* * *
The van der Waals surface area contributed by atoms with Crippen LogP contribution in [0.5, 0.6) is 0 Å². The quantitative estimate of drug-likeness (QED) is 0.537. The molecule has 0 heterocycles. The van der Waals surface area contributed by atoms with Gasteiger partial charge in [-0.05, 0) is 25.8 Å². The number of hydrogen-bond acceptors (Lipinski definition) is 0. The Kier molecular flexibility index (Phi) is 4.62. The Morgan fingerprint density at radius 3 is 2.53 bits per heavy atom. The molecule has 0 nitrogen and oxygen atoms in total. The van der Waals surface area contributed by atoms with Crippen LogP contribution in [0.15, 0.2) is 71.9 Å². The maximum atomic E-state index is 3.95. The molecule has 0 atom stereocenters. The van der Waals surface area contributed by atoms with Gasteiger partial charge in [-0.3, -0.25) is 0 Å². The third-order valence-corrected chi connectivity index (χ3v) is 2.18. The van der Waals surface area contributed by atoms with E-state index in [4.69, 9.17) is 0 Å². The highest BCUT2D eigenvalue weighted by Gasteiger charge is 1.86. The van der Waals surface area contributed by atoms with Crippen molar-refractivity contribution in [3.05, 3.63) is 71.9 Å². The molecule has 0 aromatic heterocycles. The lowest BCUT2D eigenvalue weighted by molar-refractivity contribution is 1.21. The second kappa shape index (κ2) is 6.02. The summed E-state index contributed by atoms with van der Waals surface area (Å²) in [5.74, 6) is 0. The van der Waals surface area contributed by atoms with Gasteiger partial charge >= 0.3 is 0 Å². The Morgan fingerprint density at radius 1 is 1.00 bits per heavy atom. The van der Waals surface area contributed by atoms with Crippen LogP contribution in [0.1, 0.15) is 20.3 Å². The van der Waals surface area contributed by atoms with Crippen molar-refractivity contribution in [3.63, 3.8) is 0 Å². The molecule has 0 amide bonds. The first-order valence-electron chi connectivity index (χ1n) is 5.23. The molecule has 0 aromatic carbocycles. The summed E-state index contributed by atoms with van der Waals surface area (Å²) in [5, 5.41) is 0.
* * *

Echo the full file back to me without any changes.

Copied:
The van der Waals surface area contributed by atoms with Crippen LogP contribution in [0.5, 0.6) is 0 Å². The quantitative estimate of drug-likeness (QED) is 0.537. The molecule has 0 heterocycles. The van der Waals surface area contributed by atoms with Gasteiger partial charge in [-0.05, 0) is 25.8 Å². The number of hydrogen-bond acceptors (Lipinski definition) is 0. The Kier molecular flexibility index (Phi) is 4.62. The Morgan fingerprint density at radius 3 is 2.53 bits per heavy atom. The molecule has 0 nitrogen and oxygen atoms in total. The van der Waals surface area contributed by atoms with Crippen LogP contribution in [0.15, 0.2) is 71.9 Å². The maximum atomic E-state index is 3.95. The molecule has 0 atom stereocenters. The van der Waals surface area contributed by atoms with Gasteiger partial charge in [-0.3, -0.25) is 0 Å². The third-order valence-corrected chi connectivity index (χ3v) is 2.18. The van der Waals surface area contributed by atoms with E-state index in [4.69, 9.17) is 0 Å². The highest BCUT2D eigenvalue weighted by Gasteiger charge is 1.86. The van der Waals surface area contributed by atoms with Crippen molar-refractivity contribution in [3.05, 3.63) is 71.9 Å². The molecule has 0 aromatic heterocycles. The lowest BCUT2D eigenvalue weighted by molar-refractivity contribution is 1.21. The second kappa shape index (κ2) is 6.02. The summed E-state index contributed by atoms with van der Waals surface area (Å²) in [5.74, 6) is 0. The van der Waals surface area contributed by atoms with Gasteiger partial charge >= 0.3 is 0 Å². The Morgan fingerprint density at radius 1 is 1.00 bits per heavy atom. The van der Waals surface area contributed by atoms with Crippen LogP contribution in [0.1, 0.15) is 20.3 Å². The van der Waals surface area contributed by atoms with Crippen molar-refractivity contribution in [3.63, 3.8) is 0 Å². The molecule has 0 amide bonds. The first-order valence-electron chi connectivity index (χ1n) is 5.23. The molecule has 0 aromatic carbocycles. The summed E-state index contributed by atoms with van der Waals surface area (Å²) in [5, 5.41) is 0.